Well, here’s some lateral thinking.

Renault has revealed its advanced E-TECH powertrains all began with a LEGO model.

The next challenge was to turn the toy prototype into a real, working engine.

Designer of the Lego prototype, Nicolas Fremau, turned to Renault’s Mechatronics Synthesis Architect, Ahmed Ketfi-Cherif to help bring the hybrid powertrain to life.

“Going from the LEGO adventure to reality was a massive challenge,” Ketfi-Cherif said. “It taught me a lot.”

The mechatronics synthesis architect, needed to ensure transitions between driving modes were possible with a simple ‘dog clutch’.

It’s a system normally reserved for motorsport and boasts superior efficiency due to the reduced number of components.

This particular type of ‘flat’ version works well over time and is more reliable than other types.

However, the team needed to find a solution to make the system smoother, as components are less likely to fit together than in alternative setups.

“We’re used to using dog clutches in Formula One, for a racing engine,” he said.

“But it was something completely new for a ‘general public’ engine. We had to make this simple object usable by customers,

The mechatronics synthesis architect quickly came up with a solution to ensure enhanced smoothness by adding a second electric motor, called a High-voltage Starter Generator (HSG).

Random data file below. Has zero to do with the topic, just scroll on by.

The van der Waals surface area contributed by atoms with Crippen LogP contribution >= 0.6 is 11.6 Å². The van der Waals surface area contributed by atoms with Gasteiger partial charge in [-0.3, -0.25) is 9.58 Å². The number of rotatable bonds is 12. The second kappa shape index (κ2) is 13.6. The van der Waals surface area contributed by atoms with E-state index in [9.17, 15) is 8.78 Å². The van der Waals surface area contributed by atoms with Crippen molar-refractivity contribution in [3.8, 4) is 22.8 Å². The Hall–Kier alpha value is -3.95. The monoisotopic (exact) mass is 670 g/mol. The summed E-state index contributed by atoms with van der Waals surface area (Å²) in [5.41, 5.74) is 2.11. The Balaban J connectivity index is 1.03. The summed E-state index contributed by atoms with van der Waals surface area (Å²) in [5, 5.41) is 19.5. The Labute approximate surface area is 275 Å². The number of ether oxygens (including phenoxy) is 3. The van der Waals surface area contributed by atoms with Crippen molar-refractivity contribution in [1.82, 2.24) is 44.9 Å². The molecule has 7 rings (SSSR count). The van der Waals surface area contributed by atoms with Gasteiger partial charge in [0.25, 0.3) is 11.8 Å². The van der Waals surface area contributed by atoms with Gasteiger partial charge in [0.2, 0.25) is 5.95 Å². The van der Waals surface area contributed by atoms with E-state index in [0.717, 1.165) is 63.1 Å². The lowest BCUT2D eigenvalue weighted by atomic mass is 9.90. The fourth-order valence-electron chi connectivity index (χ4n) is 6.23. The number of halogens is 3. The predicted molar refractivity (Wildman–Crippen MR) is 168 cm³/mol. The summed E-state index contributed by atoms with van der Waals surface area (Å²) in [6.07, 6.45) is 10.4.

“Its role is to replace the synchronisers of a traditional gearbox to facilitate the clutch and therefore the gear change.

“By working in conjunction with the electric motor, it allows very precise regulation of the speed of rotation of the gearbox for smooth gear changes.”

From this, the original LEGO model concept was updated and tested on the road.

They discovered the HSG brought other benefits with immediate torque contribution smoothing acceleration at low speeds, avoiding any break in torque delivery when changing gears.

This also meant the system could operate as a series hybrid for enhanced comfort and flexibility, without the need for an excess of stored energy or a charging socket.

“The possibilities for use in the range were multiplied, with both E-TECH hybrid and E-TECH plug-in hybrid powertrains now possible.”

At the end of these tests, the E-TECH development teams were reassured that what had worked in the LEGO concept and in simulation also worked “extremely well” in real life.

 

CHECKOUT: Lego scales the Mountain

CHECKOUT: Nismo by the numbers with Lego

From Lego model to working engine

Riley

Chris Riley has been a journalist for almost 40 years. He has spent half of his career as a writer, editor and production editor in newspapers, the rest of the time driving and writing about cars both in print and online. His love affair with cars began as a teenager with the purchase of an old VW Beetle, followed by another Beetle and a string of other cars on which he has wasted too much time and money. A self-confessed geek, he’s not afraid to ask the hard questions - at the risk of sounding silly.
0 0 votes
Article Rating
Subscribe
Notify of
guest
0 Comments
Inline Feedbacks
View all comments